I admit it’s sometimes difficult to look too far down the road when the market continues to head higher regardless of the economic news. My investments have fared well as of late, and anyone who’s been an optimist over the past four years is probably doing well, too. But the market doesn’t have much regard for the past; it’s all about what’s in the future that often drives stocks. That’s why I want to look at a sector that’s poised for big gains over the next decade: the health care sector.
I understand there’s plenty of animosity toward the sector because of high branded-drug prices and a long, drawn-out, drug development process, but there are five reasons why health care represents your best investment choice over the coming decade rather than traditionally strong sectors like technology or financials.
1. Lab-based sequencing costs are falling dramatically
There is one primary reason why research costs are contributing to better drugs coming down our pipeline: Big technological advancements over the past decade.
Drug research all begins in the lab. According to the U.S. National Institutes of Health, there are more than 140,000 clinical studies currently under way. This figure has ballooned since 2000 as higher quality genome-sequencing equipment and better in-lab instrumentation has allowed researchers to conduct significantly more studies for the same previous cost.
The chart above means a big boost in human genome sequencing demand for Life Technologies Corp. (NASDAQ:LIFE). Life Tech introduced its Benchtop Ion Proton Sequencer in January last year for a price of just $149,000 and touted its ability to sequence the human genome in a single day for just $1,000. Previous versions had cost anywhere from $500,000-$750,000 and took weeks or months to sequence the human genome at a cost of $5,000 to $10,000 a pop.
As you can see, human genome sequencing costs have dropped through the floor, falling from north of $95 million in 2001 to less than $7,700 as recently as January 2012. The introduction of Life Technologies’ Benchtop Ion Proton Sequencer should send these costs heading even lower. Note the correlation between these two charts as clinical studies soared when DNA costs began falling through the floor.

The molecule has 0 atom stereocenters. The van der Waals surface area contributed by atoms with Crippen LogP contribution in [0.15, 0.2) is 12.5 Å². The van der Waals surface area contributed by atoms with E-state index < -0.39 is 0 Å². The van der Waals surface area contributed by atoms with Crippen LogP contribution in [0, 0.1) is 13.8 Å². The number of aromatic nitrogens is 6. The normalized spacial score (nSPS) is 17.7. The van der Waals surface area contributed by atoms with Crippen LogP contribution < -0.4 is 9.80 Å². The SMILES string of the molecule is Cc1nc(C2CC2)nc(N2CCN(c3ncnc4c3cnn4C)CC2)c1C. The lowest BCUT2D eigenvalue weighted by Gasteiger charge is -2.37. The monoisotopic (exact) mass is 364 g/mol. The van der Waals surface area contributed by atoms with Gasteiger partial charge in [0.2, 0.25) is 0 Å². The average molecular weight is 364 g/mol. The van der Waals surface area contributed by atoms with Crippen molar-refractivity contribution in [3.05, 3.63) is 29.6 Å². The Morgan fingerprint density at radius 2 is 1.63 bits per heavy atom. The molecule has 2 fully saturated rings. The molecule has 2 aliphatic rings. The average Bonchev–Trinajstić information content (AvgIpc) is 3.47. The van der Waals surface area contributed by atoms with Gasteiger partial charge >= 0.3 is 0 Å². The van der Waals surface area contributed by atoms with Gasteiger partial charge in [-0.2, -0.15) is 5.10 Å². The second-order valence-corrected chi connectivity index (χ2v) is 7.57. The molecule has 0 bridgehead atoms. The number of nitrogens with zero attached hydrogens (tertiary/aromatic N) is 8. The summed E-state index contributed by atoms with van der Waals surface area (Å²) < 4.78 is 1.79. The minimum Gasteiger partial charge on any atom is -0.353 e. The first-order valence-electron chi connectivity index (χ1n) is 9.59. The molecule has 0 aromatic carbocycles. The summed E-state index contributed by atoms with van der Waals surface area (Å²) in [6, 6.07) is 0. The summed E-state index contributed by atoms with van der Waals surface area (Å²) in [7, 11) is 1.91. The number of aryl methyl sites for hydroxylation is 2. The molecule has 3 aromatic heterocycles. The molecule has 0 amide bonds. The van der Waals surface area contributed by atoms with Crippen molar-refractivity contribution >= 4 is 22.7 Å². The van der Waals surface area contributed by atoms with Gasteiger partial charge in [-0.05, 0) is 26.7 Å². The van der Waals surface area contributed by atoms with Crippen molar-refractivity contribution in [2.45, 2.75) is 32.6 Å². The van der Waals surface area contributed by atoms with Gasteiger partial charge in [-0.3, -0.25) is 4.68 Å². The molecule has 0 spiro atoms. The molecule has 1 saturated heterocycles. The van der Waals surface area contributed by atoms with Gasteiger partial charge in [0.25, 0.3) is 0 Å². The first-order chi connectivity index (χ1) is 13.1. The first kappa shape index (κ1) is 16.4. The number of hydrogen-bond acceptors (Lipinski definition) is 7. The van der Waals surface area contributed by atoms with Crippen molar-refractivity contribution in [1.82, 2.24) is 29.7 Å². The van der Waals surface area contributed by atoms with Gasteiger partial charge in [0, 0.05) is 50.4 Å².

DNA sequencing is becoming increasingly important in cancer research, as sequencing tumors can lead to personalized therapy. Scientists at the Washington University School of Medicine in St. Louis, Mo., for instance, had fully sequenced 700 cancer patients’ genomes, including healthy and cancerous cells, as of April last year, according to Science Daily. The lower cost of genome mapping and faster turnaround time will speed up the process of identifying mutations and could offer personalized cancer therapies in the not-so-distant future as opposed to a “one-size-fits-all” therapy.
Considering that health-care research budgets are only expanding, genome sequencing costs are falling, and that the sheer number of clinical studies being undertaken is rising, I can only assume that the next decade will see FDA approvals at a well-above-average rate than in the previous decade.
2. Follow the baby boomers
The 1990s and the first half of the 2000s was a generally good time for the financial sector as baby boomers earned a good living and had a lot of success investing their money. The train wreck that began in 2007 changed all of that, turning the financial sector into a veritable wasteland and hurting baby boomers more than any other generational class. With the first baby boomers (born 1946 to 1964) coming of retirement age in 2011, and roughly 10,000 boomers retiring each day from now through 2029, a boom in the health-care industry seems all but assured.